(0.020 Hz) in 300 nM EPI, and 1 (0.007 Hz) in 3 ?M EPI. B, frequency histogram of the number of burst discharges versus time of EPI application.
Each bin represents the frequency averaged over an approximately 150-s epoch. Increasing concentrations of EPI were applied to the bath for the
8-min periods indicated. Inset, concentration-response curve derived from the frequency histogram. Data points were plotted as the percentage of
maximal inhibition (decrease in epileptiform burst frequency), and the curve was constructed using a nonlinear least-squares curve-fitting method.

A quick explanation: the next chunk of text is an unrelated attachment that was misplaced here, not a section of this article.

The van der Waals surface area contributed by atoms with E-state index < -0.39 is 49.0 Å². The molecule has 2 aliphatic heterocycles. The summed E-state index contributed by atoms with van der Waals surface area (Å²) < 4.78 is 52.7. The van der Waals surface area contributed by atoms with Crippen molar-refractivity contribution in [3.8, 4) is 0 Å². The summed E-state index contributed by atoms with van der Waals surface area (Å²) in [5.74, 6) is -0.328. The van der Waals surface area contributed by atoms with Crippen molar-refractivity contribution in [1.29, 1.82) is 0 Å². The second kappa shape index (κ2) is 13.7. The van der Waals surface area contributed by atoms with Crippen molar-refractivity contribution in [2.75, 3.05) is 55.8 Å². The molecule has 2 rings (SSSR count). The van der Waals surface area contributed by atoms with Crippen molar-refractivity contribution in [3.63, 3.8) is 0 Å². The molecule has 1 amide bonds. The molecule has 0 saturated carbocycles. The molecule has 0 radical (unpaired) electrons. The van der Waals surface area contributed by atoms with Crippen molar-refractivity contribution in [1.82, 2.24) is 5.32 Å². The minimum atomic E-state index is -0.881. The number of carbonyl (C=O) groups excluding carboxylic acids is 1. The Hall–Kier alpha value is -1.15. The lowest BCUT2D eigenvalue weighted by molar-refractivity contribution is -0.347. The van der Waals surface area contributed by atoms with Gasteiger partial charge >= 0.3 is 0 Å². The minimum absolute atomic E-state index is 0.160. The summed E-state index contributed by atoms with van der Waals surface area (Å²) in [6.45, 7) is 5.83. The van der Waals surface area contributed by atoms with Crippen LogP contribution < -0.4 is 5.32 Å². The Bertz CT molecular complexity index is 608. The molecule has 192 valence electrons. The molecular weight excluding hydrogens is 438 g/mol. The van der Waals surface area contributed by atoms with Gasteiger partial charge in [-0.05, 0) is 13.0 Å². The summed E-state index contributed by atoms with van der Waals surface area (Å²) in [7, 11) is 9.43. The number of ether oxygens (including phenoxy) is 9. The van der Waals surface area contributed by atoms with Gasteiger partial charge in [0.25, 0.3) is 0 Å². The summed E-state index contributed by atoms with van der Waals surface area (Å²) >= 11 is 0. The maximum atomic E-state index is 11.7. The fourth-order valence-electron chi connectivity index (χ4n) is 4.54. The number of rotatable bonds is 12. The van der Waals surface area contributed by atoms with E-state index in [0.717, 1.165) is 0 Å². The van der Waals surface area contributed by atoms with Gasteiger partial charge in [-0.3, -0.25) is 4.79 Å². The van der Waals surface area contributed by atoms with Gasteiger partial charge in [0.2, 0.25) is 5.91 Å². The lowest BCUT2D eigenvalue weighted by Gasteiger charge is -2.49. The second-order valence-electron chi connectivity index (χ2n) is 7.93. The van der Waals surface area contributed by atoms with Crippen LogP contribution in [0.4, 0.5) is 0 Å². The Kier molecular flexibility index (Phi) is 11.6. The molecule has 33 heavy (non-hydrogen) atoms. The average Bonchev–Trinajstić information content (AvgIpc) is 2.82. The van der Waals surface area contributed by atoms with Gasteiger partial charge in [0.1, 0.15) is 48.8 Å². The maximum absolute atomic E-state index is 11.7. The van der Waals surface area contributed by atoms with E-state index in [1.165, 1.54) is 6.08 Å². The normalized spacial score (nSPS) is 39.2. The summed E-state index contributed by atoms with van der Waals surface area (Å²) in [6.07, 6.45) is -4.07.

For this experiment, the concentration-response curve was fit best by a nonvariable sigmoidal model with a calculated EC50value for EPI of 48 nM.
G?o/RGS Regulation of ?2AAdrenergic Receptor Inhibition
(slope ? 0.40) were observed when comparing our experimen-
tal pKbvalues with previously published pKivalues (Fig. 4B).
Likewise for the mouse ?2CAR, a poor correlation coefficient
(r ? 0.89) and low slope (slope ? 0.63) were seen (Fig. 4C).
These results suggest that the ?2AAR is the predominant
subtype mediating the antiepileptic action of EPI in mouse
Effects of EPI on Epileptiform Activity in Slices from
?2AAR- and ?2CAR-Knockout Mice. To confirm our phar-
macological results, we examined the effects of EPI on hip-
pocampal CA3 epileptiform activity in ?2AAR- and ?2CAR-
knockout (KO) mice. As illustrated in Fig. 5, EPI was applied
in increasing concentrations to hippocampal brain slices pre-
pared from either ?2AAR- or ?2CAR-KO mice. The potency of
EPI in the ?2CAR-KO mouse line (37 ? 12 nM, n ? 15) fit best